SYNOPSIS

git-revert [--edit | --no-edit] [-n] [-m parent-number] [-s] <commit>

DESCRIPTION

Given one existing commit, revert the change the patch introduces, and record a new commit that records it. This requires your working tree to be clean (no modifications from the HEAD commit).

OPTIONS

<commit>

Commit to revert. For a more complete list of ways to spell commit names, see "SPECIFYING REVISIONS" section in linkgit:git-rev-parse[1].

-e
--edit

With this option, git-revert will let you edit the commit message prior to committing the revert. This is the default if you run the command from a terminal.

-m parent-number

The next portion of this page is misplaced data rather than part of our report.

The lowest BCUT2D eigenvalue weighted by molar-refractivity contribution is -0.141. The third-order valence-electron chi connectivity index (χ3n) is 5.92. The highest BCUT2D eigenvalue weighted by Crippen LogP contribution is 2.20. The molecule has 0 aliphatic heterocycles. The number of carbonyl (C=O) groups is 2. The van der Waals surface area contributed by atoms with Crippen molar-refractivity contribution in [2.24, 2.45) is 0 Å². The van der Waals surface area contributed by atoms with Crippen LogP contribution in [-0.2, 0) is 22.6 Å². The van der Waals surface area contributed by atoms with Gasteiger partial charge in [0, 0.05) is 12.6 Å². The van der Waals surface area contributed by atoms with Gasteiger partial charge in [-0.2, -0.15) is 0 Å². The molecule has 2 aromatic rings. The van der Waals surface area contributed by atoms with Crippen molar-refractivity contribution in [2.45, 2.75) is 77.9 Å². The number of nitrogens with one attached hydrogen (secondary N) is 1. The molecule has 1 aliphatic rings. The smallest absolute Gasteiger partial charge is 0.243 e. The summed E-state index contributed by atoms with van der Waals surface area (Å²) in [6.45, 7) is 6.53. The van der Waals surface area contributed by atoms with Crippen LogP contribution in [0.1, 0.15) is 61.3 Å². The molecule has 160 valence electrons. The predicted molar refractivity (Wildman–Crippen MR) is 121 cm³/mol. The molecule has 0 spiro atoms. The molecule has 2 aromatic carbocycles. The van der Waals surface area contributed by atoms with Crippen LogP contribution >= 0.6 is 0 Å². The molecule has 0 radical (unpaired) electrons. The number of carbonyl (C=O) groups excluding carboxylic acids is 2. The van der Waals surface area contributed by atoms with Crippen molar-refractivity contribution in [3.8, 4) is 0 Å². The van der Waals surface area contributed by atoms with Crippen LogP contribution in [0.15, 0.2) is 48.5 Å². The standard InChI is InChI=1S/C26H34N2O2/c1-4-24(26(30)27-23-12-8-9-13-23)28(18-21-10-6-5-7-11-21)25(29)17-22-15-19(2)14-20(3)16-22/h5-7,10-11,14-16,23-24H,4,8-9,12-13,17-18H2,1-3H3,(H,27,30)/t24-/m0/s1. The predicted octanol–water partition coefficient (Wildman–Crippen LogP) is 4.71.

--mainline parent-number

Usually you cannot revert a merge because you do not know which side of the merge should be considered the mainline. This option specifies the parent number (starting from 1) of the mainline and allows revert to reverse the change relative to the specified parent.

--no-edit

With this option, git-revert will not start the commit message editor.

-n
--no-commit

Usually the command automatically creates a commit with a commit log message stating which commit was reverted. This flag applies the change necessary to revert the named commit to your working tree, but does not make the commit. In addition, when this option is used, your working tree does not have to match the HEAD commit. The revert is done against the beginning state of your working tree.

This is useful when reverting more than one commits' effect to your working tree in a row.

-s
--signoff

Add Signed-off-by line at the end of the commit message.

Author

Written by Junio C Hamano <junkio@cox.net>

Documentation

Documentation by Junio C Hamano and the git-list <git@vger.kernel.org>.

GIT

Part of the linkgit:git[1] suite